The term “genetic modification” most commonly refers to a technique known as mitochondrial replacement therapy. The treatment involves constructing an embryo from the DNA of three people, using one party’s mitochondrial DNA in place of another, which is at risk for passing on a mitochondrial illness. In recent years, the genetic modification of babies has become a widely debated issue. The first genetically altered babies were born in 2018, prompting the scientific community to debate the ethics of the project. Is this procedure the scientific community's latest achievement, or a step too far?
Yes, genetically modifying babies should be legalShow moreShow less
The genetic modification of babies could lead to medical breakthroughs that improve the lives of many people. The treatment carries no more risk than any other form of reproductive assistance and is a potential means of serving the common good.
For individuals suffering from mitochondrial diseases, having children often comes with the fear of passing on their illness. The genetic modification of babies could allow these people to have biological children without fear.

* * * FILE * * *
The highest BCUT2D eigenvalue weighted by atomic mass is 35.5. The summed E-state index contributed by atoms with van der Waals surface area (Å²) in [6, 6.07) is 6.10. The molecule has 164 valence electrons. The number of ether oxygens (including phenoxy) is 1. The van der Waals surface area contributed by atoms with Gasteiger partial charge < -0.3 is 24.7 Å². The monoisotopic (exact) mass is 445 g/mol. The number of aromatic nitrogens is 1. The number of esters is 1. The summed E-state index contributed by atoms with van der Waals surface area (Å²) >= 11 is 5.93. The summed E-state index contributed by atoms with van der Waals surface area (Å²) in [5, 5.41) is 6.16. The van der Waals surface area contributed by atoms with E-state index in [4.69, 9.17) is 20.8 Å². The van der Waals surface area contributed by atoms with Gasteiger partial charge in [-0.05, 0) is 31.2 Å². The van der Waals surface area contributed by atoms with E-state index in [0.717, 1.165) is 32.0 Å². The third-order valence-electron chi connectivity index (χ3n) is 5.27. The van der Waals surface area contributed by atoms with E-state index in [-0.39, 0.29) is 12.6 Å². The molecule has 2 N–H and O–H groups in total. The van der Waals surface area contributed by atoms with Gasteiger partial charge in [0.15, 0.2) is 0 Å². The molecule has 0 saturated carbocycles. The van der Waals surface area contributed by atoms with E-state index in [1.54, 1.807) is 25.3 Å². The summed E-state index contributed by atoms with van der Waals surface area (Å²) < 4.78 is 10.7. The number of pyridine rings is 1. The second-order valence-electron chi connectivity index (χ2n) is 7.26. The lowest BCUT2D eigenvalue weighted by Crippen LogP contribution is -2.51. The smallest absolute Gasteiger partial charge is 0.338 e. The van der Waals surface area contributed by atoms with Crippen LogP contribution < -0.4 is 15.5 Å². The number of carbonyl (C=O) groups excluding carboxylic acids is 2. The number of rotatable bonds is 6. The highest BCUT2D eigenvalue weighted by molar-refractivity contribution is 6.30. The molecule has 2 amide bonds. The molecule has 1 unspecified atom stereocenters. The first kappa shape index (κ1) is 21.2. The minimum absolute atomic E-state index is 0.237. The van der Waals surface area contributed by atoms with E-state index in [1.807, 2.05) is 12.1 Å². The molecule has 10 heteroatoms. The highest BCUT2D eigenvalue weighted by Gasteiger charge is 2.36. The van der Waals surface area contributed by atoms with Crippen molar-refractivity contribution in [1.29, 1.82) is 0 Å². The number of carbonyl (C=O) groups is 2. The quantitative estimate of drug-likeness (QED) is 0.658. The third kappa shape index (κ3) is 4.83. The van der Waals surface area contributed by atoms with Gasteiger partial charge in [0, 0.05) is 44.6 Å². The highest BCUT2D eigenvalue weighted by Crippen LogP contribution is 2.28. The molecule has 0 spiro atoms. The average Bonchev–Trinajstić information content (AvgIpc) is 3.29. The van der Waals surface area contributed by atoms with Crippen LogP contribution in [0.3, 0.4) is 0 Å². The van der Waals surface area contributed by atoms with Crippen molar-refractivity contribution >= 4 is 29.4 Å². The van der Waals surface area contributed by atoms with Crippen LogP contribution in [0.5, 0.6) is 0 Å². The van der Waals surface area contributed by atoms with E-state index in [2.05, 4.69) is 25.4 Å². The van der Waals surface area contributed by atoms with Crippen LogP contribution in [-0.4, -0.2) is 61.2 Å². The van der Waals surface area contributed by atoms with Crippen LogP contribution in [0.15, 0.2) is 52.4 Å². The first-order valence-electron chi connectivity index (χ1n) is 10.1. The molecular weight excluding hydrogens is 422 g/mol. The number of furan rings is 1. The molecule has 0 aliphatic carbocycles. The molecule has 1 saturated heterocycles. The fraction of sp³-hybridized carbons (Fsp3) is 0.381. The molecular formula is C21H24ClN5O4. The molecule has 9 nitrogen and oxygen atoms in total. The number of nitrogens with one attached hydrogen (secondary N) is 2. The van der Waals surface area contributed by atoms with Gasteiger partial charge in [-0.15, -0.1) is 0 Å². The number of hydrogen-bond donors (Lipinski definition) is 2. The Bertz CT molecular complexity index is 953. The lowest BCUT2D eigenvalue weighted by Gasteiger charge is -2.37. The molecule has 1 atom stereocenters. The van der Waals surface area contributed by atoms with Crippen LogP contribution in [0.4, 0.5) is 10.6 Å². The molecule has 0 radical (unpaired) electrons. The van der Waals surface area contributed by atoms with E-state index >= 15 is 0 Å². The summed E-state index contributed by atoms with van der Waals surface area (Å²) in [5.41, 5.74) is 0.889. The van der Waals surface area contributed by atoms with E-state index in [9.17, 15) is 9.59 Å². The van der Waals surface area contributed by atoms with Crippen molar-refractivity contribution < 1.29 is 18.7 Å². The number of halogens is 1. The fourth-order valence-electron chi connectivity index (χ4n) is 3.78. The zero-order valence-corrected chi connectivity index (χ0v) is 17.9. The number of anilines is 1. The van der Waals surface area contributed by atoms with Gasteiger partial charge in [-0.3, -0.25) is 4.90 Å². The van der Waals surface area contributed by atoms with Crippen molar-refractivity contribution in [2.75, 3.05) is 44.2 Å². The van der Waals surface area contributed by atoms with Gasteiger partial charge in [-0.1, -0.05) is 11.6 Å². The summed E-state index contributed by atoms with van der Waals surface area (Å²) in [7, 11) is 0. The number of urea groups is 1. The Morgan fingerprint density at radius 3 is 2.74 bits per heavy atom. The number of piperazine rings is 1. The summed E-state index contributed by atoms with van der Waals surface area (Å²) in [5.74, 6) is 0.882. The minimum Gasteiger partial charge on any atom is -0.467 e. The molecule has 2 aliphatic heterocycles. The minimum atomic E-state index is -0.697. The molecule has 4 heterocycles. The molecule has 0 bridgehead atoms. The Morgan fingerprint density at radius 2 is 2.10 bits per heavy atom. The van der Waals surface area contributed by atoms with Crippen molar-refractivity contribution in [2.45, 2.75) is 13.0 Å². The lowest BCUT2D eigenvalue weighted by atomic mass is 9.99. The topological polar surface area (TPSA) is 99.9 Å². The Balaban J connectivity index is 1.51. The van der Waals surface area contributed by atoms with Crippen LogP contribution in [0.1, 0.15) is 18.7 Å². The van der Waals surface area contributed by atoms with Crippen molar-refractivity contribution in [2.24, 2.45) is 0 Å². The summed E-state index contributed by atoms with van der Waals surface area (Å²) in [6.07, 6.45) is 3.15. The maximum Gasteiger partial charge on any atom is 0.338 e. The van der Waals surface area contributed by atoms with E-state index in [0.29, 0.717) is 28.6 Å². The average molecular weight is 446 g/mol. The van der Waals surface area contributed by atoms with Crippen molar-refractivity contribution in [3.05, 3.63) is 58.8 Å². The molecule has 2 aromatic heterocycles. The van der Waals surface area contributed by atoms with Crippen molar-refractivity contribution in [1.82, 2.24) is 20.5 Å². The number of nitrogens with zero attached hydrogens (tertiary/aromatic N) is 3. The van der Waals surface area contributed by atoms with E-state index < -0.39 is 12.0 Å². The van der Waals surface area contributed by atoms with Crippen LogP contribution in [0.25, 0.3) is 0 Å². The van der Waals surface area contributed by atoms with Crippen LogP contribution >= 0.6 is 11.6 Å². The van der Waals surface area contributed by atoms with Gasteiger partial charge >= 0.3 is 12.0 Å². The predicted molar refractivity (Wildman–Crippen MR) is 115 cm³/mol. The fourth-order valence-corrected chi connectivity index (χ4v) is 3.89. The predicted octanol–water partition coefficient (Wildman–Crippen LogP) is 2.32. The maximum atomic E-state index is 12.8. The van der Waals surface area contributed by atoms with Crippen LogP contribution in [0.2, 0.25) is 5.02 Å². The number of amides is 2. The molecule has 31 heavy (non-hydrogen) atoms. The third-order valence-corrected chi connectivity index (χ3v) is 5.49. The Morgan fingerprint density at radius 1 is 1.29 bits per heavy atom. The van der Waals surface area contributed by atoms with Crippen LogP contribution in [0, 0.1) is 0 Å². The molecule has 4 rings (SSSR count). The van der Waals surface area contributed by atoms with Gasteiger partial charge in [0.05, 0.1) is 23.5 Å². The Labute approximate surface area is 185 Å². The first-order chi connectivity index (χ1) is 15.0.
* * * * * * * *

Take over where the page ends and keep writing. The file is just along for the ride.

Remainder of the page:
Through mitochondrial replacement therapy, a woman's ill mitochondria can be replaced with a healthy one, allowing these women to have biological children with peace of mind. Although mitochondrial illnesses get the most attention, the procedure could prevent couples from passing on other serious genetic diseases. The genetic modification of babies could allow more couples to experience the joy of parenting and should be allowed for this reason.
Allowing mitochondrial genetic modification would help only a small number of women conceive biological children. There are other, less risky ways of helping couples with health issues to have children without fear.
[P1] The genetic modification of babies should be allowed because it could help more couples have children.
Rejecting the premises
[Rejecting P1] There are safer ways for couples to have children.